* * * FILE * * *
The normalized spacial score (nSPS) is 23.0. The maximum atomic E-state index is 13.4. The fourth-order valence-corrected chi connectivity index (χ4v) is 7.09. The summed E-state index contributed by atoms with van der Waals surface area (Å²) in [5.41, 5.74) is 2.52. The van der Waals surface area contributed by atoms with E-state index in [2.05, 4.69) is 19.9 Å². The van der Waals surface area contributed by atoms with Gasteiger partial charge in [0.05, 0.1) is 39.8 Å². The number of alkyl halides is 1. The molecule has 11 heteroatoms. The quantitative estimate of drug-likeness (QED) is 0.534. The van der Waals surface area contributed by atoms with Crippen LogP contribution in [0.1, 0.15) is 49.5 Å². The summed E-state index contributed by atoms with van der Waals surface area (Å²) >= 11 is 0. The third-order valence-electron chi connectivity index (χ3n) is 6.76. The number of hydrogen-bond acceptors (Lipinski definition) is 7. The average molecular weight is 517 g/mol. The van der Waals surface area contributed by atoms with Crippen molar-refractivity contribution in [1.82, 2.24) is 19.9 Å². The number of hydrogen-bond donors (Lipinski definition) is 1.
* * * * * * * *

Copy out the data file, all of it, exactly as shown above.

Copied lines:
The normalized spacial score (nSPS) is 23.0. The maximum atomic E-state index is 13.4. The fourth-order valence-corrected chi connectivity index (χ4v) is 7.09. The summed E-state index contributed by atoms with van der Waals surface area (Å²) in [5.41, 5.74) is 2.52. The van der Waals surface area contributed by atoms with E-state index in [2.05, 4.69) is 19.9 Å². The van der Waals surface area contributed by atoms with Gasteiger partial charge in [0.05, 0.1) is 39.8 Å². The number of alkyl halides is 1. The molecule has 11 heteroatoms. The quantitative estimate of drug-likeness (QED) is 0.534. The van der Waals surface area contributed by atoms with Crippen LogP contribution in [0.1, 0.15) is 49.5 Å². The summed E-state index contributed by atoms with van der Waals surface area (Å²) >= 11 is 0. The third-order valence-electron chi connectivity index (χ3n) is 6.76. The number of hydrogen-bond acceptors (Lipinski definition) is 7. The average molecular weight is 517 g/mol. The van der Waals surface area contributed by atoms with Crippen molar-refractivity contribution in [1.82, 2.24) is 19.9 Å². The number of hydrogen-bond donors (Lipinski definition) is 1.